It’s been a long time since I visited beautiful Bali, but I still remember its beautiful beaches and friendly locals. Snorkeling and scuba diving are two of my favorite adventures to experience while traveling. Having been to over 100 countries, I have had ample opportunity to see amazing sites underwater. When I say that the snorkeling in Northern Bali has been incredible, I am saying it with some knowledge of various sites around the planet.
When we arrived in Bali in, I imagined we would stay a few days in the Kuta area and be off to snorkel the Toggian Islands of Sulawesi, a spot I really wanted to see. For a variety of reasons including health, religion and technological dramas, we have been here the entire time. And when I heard it was Ramadan, I knew it would be better to stay in Bali (98% Hindu), rather than any other part of Indonesia (98% Moslem). I traveled in Oman once during Ramadan and did that trip from a cruise ship where we could easily eat breakfast and dinner without upsetting anyone’s religious observances.
Staying on the island of Bali has been a wonderful choice. So far we have spent seven nights in Tulamben and ten nights in Amed at several very different hotels. What has been consistent is the great snorkeling.
USAT (United States Army Transport) Liberty Wreck, Tulamben
This snorkel site is directly across from the Puri Madha Hotel. This 120m long American ship was built in 1915 and came to Indonesian waters to battle for World War II. On January 11, 1942 it was torpedoed by the Japanese, then dragged to deep water because the wreck was a hazard to navigation. After the volcanic explosion of Mt. Agung in 1963, the ship was now closer to shore, as the lava greatly shifted the coast line. The snorkeling here is fantastic and there is so much to see. Colorful soft and hard corals as well as fish make their home in this wreck, which is in three large pieces. Sometimes over 100 divers visit the site at the same time so it can be crowded!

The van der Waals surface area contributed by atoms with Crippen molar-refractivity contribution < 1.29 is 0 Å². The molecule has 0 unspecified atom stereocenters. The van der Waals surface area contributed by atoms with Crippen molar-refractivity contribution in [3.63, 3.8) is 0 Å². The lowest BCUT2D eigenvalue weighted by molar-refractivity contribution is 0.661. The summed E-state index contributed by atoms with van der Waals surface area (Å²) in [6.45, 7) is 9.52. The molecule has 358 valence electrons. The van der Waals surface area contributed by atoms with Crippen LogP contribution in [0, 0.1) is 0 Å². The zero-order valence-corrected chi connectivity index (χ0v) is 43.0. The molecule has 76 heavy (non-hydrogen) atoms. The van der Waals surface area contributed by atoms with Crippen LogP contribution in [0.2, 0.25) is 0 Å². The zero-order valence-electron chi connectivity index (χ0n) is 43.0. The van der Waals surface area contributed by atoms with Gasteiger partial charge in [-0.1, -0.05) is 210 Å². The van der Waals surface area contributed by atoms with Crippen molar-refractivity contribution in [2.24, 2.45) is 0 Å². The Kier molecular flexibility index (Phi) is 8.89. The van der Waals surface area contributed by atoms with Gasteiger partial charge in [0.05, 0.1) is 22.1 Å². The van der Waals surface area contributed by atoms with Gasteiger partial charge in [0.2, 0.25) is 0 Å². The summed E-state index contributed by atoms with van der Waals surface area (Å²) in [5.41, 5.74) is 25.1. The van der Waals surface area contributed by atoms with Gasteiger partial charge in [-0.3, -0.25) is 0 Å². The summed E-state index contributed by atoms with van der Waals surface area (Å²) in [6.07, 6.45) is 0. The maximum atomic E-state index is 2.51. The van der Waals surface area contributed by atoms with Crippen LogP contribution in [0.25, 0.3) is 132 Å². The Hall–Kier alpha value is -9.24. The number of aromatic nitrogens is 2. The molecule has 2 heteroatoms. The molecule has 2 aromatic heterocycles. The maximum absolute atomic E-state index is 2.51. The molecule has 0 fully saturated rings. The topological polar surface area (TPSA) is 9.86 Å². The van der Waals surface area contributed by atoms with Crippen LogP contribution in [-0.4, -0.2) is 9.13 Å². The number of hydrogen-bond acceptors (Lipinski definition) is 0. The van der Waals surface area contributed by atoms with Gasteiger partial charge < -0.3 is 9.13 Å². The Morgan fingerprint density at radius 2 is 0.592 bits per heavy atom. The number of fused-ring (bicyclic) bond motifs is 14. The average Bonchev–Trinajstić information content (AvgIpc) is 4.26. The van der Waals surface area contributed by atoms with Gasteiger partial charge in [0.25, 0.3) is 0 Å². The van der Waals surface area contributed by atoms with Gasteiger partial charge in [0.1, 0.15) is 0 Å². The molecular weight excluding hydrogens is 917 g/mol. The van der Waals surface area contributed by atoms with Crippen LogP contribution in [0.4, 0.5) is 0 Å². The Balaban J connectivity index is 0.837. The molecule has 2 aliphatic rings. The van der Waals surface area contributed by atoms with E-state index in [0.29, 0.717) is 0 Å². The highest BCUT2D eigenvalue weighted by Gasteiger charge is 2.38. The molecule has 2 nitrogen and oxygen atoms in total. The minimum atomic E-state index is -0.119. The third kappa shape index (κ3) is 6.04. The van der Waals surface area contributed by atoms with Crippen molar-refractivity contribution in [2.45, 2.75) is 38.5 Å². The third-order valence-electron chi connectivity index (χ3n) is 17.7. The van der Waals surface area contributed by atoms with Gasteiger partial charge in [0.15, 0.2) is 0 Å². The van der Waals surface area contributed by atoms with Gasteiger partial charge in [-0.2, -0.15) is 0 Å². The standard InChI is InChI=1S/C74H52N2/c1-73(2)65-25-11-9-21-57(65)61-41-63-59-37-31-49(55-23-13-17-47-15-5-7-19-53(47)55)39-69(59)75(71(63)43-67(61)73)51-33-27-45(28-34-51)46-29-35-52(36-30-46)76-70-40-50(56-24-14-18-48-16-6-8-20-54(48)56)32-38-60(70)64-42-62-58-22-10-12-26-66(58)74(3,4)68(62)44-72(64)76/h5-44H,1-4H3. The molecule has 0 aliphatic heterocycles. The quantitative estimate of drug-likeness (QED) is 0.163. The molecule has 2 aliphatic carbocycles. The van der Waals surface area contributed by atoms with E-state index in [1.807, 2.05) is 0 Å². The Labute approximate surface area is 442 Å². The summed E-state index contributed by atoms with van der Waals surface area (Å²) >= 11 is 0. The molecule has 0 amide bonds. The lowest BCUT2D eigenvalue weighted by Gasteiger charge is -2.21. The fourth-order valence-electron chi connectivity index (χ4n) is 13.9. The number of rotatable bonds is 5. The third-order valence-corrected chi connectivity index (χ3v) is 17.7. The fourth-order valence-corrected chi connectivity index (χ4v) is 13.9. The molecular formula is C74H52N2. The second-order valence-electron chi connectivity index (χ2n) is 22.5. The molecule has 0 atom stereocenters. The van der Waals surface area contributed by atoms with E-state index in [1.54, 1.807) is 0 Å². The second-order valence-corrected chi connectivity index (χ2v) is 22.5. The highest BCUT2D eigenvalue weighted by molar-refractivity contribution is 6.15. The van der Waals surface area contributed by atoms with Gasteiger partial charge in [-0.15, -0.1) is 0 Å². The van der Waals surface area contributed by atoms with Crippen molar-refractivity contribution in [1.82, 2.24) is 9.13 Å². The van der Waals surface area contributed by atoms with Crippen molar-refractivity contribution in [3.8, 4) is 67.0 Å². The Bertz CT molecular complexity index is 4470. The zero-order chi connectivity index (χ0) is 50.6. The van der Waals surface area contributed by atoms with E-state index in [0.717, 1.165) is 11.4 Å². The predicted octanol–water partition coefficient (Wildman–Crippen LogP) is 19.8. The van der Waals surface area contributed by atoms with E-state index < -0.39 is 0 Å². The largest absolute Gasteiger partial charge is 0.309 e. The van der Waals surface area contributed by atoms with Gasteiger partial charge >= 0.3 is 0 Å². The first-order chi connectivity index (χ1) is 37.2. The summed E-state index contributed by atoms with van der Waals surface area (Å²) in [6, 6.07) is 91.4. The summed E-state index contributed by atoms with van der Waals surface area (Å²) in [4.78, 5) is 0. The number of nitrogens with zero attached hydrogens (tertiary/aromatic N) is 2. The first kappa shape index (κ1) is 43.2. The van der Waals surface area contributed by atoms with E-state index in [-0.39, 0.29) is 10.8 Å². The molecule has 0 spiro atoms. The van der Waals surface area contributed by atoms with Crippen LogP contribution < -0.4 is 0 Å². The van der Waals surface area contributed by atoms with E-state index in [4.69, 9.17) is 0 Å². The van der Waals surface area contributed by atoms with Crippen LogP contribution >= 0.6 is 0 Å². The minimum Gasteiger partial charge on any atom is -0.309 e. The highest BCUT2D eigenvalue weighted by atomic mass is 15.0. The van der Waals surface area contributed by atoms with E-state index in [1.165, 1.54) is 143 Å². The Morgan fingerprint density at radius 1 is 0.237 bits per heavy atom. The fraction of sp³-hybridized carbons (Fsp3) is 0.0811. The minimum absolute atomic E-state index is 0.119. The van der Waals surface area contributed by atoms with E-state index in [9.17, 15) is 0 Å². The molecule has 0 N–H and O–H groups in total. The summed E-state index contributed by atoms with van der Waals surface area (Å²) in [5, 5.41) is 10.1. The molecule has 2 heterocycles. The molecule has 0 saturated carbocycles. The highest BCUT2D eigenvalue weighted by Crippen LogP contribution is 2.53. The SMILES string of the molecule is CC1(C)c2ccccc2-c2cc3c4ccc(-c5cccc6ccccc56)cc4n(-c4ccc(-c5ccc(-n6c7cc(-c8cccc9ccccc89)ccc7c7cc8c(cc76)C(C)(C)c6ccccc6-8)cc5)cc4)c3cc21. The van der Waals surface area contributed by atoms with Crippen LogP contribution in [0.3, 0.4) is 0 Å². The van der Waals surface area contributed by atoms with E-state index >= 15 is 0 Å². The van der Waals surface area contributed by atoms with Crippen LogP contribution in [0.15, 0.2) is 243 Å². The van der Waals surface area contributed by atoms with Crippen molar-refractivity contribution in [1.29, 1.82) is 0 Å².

DROP OFF snorkel site, Tulamben
This site has a rocky entry but is often calm, especially around the pinnacles. We saw lion fish here, as well as eels, clams and trumpet fish. The variety of colors and types of hard and soft corals is impressive. The snorkeling is great and the divers love that they can get a bit deeper here. Remember to wear water shoes or booties with your flippers, as the lava rock pebbles are a challenge to bare feet. Access from the end of town by rocky beach or down the steps from the temple at the top of the hill.
Japanese Wreck, Amed
This rocky entry can be a bit tricky if there is surf but it is worth the effort. The beach, like all in the area, is covered with hauled fishing boats. A buoy with a line helps you find the wreck and also to pull yourself to the right spot when strong currents flow. We went twice by motorbike, once from Bali Amed in Lipah and once from Deddy’s Bungalows in Amed. We always travel with masks and snorkels but in Northern Bali they do rent the necessary gear nearly everywhere. I think this wreck might be easier for snorkelers to see than USA T Liberty as it is smaller and closer to the surface and closer to shore. However we did not find the conditions as consistent as in Tulamben.
This is a black sand beach. I would almost say it was my favorite even if the snorkeling wasn’t great. I love the fact that there is real sand on this beach and no booties required! Signs everywhere tell tourists how to protect the live corals. As one man we met said, “This beach, this coral is my life! Do not step on it! No walking on the coral!” George was here fifteen years ago and was concerned that the snorkeling would not match his memories, but due to conservation efforts this area does have phenomenal snorkeling. It is my top pick for snorkeling in Northern Bali!
Contributed Guest Post by Lisa Niver Rajna.